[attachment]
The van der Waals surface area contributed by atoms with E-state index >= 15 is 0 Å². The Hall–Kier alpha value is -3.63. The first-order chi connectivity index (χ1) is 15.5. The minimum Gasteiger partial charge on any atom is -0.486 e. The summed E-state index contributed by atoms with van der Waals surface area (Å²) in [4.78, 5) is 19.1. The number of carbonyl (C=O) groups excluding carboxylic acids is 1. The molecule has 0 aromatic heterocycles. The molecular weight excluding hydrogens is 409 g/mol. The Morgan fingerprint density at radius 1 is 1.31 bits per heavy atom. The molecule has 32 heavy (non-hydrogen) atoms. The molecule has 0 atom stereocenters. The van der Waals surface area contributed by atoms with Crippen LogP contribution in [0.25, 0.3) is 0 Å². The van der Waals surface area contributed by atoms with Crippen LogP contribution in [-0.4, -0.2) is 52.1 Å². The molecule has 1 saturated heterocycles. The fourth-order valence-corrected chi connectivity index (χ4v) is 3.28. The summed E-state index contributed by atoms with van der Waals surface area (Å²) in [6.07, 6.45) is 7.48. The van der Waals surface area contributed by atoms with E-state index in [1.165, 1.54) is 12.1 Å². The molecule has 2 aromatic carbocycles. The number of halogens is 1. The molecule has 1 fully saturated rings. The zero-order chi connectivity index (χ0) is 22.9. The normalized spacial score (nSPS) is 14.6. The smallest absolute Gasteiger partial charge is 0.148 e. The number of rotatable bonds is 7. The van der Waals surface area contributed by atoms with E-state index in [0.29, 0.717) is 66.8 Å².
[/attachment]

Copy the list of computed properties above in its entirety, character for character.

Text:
The van der Waals surface area contributed by atoms with E-state index >= 15 is 0 Å². The Hall–Kier alpha value is -3.63. The first-order chi connectivity index (χ1) is 15.5. The minimum Gasteiger partial charge on any atom is -0.486 e. The summed E-state index contributed by atoms with van der Waals surface area (Å²) in [4.78, 5) is 19.1. The number of carbonyl (C=O) groups excluding carboxylic acids is 1. The molecule has 0 aromatic heterocycles. The molecular weight excluding hydrogens is 409 g/mol. The Morgan fingerprint density at radius 1 is 1.31 bits per heavy atom. The molecule has 32 heavy (non-hydrogen) atoms. The molecule has 0 atom stereocenters. The van der Waals surface area contributed by atoms with Crippen LogP contribution in [0.25, 0.3) is 0 Å². The van der Waals surface area contributed by atoms with Crippen LogP contribution in [-0.4, -0.2) is 52.1 Å². The molecule has 1 saturated heterocycles. The fourth-order valence-corrected chi connectivity index (χ4v) is 3.28. The summed E-state index contributed by atoms with van der Waals surface area (Å²) in [6.07, 6.45) is 7.48. The van der Waals surface area contributed by atoms with E-state index in [1.165, 1.54) is 12.1 Å². The molecule has 2 aromatic carbocycles. The number of halogens is 1. The molecule has 1 fully saturated rings. The zero-order chi connectivity index (χ0) is 22.9. The normalized spacial score (nSPS) is 14.6. The smallest absolute Gasteiger partial charge is 0.148 e. The number of rotatable bonds is 7. The van der Waals surface area contributed by atoms with E-state index in [0.29, 0.717) is 66.8 Å².